So there’s that.

Anyway, Chapter 5 is a little cliche on the self-care side – not much practicality offered. Basically an acknowledgement that self-care is imperative, but it has to be different for each person – so figure it out yourself.

On the team member side, it’s a bit more instructive. She gives some good tips for improving the odds of having radically candid conversations with direct reports.

I’d say it was a solid chapter.

I’m half-way through Chapter 6 now; hopefully it won’t be raining when it’s time for my next walk…

November 24, 2019

Chapter 3: Understand What Motivates Each Person On Your Team – Helping people take a step in the direction of their dreams.

Chapter 4: Drive Results Collaboratively – Telling people what to do doesn’t work.

Wow. Sometimes you figure out you were so wrong about something and it just makes you feel a little silly.

I was so enamored with the concept of Radical Candor from such a narrow slice of what the author was tackling that I failed to see what the book was about from the outset.

Which certainly clouds one’s judgment on the quality of the book

I thought Radical Candor was about having difficult conversations with people at work, and how healthy it is when people are able to be candid with each other.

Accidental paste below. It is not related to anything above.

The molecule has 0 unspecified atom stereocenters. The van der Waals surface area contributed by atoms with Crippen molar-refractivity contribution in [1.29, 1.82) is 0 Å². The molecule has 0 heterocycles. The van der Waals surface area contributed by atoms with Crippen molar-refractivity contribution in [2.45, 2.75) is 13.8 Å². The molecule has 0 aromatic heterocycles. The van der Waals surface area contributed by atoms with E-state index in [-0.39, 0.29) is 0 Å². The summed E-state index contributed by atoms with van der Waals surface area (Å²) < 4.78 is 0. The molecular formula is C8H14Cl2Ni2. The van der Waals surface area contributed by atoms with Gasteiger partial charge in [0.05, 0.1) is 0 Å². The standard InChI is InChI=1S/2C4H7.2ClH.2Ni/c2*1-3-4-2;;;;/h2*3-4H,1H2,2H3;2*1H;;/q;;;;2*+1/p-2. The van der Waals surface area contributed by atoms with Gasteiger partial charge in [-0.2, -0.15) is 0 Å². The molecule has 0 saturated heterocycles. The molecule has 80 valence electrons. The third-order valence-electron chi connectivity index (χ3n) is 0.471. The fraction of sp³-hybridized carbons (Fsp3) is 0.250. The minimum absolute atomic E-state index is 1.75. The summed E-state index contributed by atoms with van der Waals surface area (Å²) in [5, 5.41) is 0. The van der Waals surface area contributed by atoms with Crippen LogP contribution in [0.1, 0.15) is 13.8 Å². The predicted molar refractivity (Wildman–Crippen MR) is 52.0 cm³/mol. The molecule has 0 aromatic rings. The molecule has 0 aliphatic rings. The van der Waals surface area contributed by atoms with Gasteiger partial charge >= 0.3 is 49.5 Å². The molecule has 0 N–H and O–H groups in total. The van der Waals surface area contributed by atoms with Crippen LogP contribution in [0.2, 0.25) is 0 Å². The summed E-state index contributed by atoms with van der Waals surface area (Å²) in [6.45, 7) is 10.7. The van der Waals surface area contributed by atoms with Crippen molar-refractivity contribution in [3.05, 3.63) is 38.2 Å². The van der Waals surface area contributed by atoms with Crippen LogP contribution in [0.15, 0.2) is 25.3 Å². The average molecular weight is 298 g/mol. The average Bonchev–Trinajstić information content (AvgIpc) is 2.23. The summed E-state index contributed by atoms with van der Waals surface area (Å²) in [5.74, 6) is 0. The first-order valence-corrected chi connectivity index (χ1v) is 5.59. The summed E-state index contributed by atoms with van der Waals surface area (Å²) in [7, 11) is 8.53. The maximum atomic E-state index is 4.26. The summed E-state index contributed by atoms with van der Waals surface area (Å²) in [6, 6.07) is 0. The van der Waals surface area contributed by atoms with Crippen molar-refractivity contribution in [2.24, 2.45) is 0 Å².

Instead, Radical Candor is about a management practice.

I would rename the book, honestly. The fact that I was so confused over what the book would be about is problematic.

And clearly, I’m not the only one. Scott added a preface to the second edition to help clarify some of the confusion around her first edition.

Part of that confusion is in the name. She defended the name; but perhaps she needed a bit of radical candor to arrive at a different conclusion, because she’s confusing people.

Radical Candor is a book with a bunch of stories, thoughts, and ideas about management practice that best fits within the walls of the “unicorn” companies where she’s reminiscing about having worked.